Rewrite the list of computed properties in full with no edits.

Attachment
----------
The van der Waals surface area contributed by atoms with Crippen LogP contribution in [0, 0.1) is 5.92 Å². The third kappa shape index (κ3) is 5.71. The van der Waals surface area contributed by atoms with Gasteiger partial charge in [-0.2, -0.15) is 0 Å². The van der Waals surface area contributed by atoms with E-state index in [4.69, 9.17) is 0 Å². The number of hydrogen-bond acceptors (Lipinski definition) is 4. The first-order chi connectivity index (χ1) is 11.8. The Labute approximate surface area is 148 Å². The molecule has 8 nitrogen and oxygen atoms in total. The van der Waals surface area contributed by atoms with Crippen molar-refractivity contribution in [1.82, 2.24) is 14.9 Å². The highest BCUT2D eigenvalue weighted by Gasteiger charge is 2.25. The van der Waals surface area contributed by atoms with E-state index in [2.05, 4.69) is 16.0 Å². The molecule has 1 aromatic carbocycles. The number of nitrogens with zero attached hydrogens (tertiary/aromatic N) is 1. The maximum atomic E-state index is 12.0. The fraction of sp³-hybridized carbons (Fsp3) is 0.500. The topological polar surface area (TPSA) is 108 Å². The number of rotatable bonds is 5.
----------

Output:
The van der Waals surface area contributed by atoms with Crippen LogP contribution in [0, 0.1) is 5.92 Å². The third kappa shape index (κ3) is 5.71. The van der Waals surface area contributed by atoms with Gasteiger partial charge in [-0.2, -0.15) is 0 Å². The van der Waals surface area contributed by atoms with E-state index in [4.69, 9.17) is 0 Å². The number of hydrogen-bond acceptors (Lipinski definition) is 4. The first-order chi connectivity index (χ1) is 11.8. The Labute approximate surface area is 148 Å². The molecule has 8 nitrogen and oxygen atoms in total. The van der Waals surface area contributed by atoms with Crippen molar-refractivity contribution in [1.82, 2.24) is 14.9 Å². The highest BCUT2D eigenvalue weighted by Gasteiger charge is 2.25. The van der Waals surface area contributed by atoms with E-state index in [2.05, 4.69) is 16.0 Å². The molecule has 1 aromatic carbocycles. The number of nitrogens with zero attached hydrogens (tertiary/aromatic N) is 1. The maximum atomic E-state index is 12.0. The fraction of sp³-hybridized carbons (Fsp3) is 0.500. The topological polar surface area (TPSA) is 108 Å². The number of rotatable bonds is 5.